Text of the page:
Agile Success Case Study: The Only Way to Eat an Elephant is Taking One Bite at a Time

How a step-by-step approach leads to a successful agile transformation

In the last issue we focused on the most critical aspect of agile: changing culture and mentality. Many organizations and their leaders see an all-in approach to agile transformation as too radical, and something that would require extreme courage (and representing a massive undertaking). We reflected on our own practical experiences and wanted to share how a step-by-step approach can lead to agile transformation success, and help you achieve quick wins in the shortest amount of time.

“Analysing the requirements for a year or two is not an option. We need to deliver in three months” were the words of our client as to why the initiative, unlike the rest of the organisation, was designed to run on an agile basis. The client, a reputable large bank operating in Europe, required support to launch an extension to an existing product that would create an additional revenue stream with existing clients. Given the current organisational structure, technical and team agility, technology stack, governance, release, and deployment cycles, we were faced with a tough challenge to solve, along with some uncomfortable discussions with the client.

Do these challenges and conflicting goals sound familiar to you?

While the rest of the organisation was only just getting started on the agile journey, this product had to be developed in a very short period due to market pressure and the “early adopter” advantages. So the car had to accelerate from 0 to 100 in no time.

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Run a Pilot Project in Agile Mode

Here are some of the key lessons learned that helped make the initiative a success.

1. Senior management backed the execution of the project, among other things by attending the daily stand-ups and ensuring impediments were resolved as quickly as possible.

#1 Lesson learned: Set things up as a pilot and get full commitment from the organisation’s leaders to run it as such.

2. Before starting the initiative, we designed and adhered to some agile design principles together with the client. Applying an agile mindset was beneficial for the execution of the initiative. As this project was treated as a pilot, it was much easier to label it as a playfield rather than a radical transformation of the whole organisation.

#2 Lesson learned: Declare the initiative as a pilot so that leaders and managers don’t have to go all in at once. A playfield makes it safe to explore and learn. Also apply what worked well (and avoid what didn’t) in other initiatives.

3. The product owners were fully trusted and empowered to manage their backlog and to interact with the required experts (developer, tester, etc.). This resulted in a lean decision-making process with the full involvement of the experts. This didn’t mean objectives and key results weren’t considered, but it certainly meant that senior management was able to think in terms of value streams[1], and features were prioritized in the context of short-term sprints rather than final products.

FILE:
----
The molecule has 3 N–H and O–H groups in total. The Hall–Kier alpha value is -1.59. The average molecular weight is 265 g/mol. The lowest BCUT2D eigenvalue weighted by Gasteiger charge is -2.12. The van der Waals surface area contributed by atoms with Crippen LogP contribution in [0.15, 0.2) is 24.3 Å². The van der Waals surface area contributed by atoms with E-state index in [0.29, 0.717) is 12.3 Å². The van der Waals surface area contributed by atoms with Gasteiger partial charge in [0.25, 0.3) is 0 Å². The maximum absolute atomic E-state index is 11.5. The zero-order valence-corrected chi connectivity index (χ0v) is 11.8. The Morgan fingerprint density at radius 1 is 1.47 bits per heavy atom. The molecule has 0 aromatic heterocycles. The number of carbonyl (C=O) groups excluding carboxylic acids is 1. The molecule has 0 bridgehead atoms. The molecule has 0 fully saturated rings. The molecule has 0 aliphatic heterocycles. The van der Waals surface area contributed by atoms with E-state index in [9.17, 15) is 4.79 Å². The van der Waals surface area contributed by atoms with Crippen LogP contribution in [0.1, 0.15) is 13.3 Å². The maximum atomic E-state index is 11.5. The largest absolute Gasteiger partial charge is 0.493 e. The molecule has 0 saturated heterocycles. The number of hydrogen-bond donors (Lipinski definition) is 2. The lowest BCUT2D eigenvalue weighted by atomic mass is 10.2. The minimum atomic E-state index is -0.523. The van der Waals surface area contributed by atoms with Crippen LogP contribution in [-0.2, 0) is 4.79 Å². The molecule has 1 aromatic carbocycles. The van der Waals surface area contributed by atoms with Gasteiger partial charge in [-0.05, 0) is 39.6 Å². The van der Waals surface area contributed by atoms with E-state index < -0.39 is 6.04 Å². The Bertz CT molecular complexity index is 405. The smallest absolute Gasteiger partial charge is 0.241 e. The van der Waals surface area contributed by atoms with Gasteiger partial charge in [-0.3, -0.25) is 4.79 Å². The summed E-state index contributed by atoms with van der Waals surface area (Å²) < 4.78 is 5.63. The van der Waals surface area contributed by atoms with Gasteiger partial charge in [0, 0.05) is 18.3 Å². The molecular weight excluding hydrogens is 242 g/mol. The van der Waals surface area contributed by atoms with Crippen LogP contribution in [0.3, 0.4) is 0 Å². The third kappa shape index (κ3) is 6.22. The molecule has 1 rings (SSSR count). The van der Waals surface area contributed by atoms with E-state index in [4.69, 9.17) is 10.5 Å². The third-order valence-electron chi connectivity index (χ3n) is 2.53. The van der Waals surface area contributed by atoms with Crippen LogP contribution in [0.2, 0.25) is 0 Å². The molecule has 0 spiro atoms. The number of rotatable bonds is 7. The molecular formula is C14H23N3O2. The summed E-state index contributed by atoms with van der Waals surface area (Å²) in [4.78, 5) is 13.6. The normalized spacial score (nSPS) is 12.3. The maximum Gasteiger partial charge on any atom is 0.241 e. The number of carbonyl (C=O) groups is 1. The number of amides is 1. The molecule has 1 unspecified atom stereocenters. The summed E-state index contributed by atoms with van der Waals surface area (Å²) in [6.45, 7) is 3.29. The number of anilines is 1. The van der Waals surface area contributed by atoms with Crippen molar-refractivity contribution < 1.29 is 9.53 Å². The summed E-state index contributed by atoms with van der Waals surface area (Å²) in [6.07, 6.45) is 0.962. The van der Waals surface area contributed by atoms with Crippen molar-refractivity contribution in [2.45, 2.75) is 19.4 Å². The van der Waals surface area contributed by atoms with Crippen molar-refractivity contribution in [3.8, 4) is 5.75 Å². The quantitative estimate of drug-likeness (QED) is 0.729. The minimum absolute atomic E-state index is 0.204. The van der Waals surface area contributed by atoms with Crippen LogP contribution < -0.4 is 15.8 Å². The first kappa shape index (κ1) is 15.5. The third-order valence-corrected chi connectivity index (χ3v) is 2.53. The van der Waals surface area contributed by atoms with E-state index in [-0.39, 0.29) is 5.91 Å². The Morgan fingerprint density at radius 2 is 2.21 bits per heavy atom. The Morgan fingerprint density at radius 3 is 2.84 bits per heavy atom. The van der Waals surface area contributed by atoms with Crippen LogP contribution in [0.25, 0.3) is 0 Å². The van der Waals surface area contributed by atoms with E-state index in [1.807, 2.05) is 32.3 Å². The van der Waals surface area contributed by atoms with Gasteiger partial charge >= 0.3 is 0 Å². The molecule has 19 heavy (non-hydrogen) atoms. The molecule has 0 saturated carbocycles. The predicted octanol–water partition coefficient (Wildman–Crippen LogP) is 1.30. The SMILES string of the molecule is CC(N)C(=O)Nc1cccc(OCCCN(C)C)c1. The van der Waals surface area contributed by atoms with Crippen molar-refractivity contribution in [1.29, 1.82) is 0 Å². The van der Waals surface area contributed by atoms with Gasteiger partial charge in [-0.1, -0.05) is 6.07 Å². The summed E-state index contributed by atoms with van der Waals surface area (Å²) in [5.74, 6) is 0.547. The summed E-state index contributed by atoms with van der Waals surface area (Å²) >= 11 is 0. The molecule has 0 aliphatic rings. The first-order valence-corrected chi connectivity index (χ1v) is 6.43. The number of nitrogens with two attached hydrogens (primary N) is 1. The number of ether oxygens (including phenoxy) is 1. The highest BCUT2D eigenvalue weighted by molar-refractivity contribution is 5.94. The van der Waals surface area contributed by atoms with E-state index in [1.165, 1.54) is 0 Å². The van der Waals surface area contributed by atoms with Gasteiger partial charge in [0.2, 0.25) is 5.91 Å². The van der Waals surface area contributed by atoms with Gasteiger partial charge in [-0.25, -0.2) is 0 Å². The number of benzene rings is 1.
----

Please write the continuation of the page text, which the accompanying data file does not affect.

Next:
[1] Value streams represent the series of steps that an organisation uses to implement solutions that provide a continuous flow of value to a customer.

#3 Lesson learned: Shift decision-making power from too many stakeholders to a strong product owner and empower that person to take these decisions quickly.

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Technical and Team Agility

Although team agility often seems the quickest to accomplish, you shouldn’t ignore the fact that humans are naturally hesitant to change. If old working patterns have gotten employees a long way in their careers, why suddenly change to new ways of working? Communicate actively why the adoption of new ways of working brings benefits to the whole team.

Another key to helping a team perform is a skilled scrum master. An experienced scrum master can effectively coach the team to work in agile mode and enable other team members to live up to their roles. It’s also helpful if a scrum master gives training to the team in addition to the day-to-day work at the beginning of the agile journey. He or she should work to support the product owner in their daily business, for example by:

  • Rightsizing stories
  • Making sure stories have clear acceptance criteria
  • Enabling the product owner to prioritise which stories/epics are to be implemented first (it’s usually tempting to heavily overload the first couple of sprints, leading to unrealistic goals)
  • Ensuring technical feasibility, which usually can be best assessed by a technically skilled person such as a scrum master with technical experience.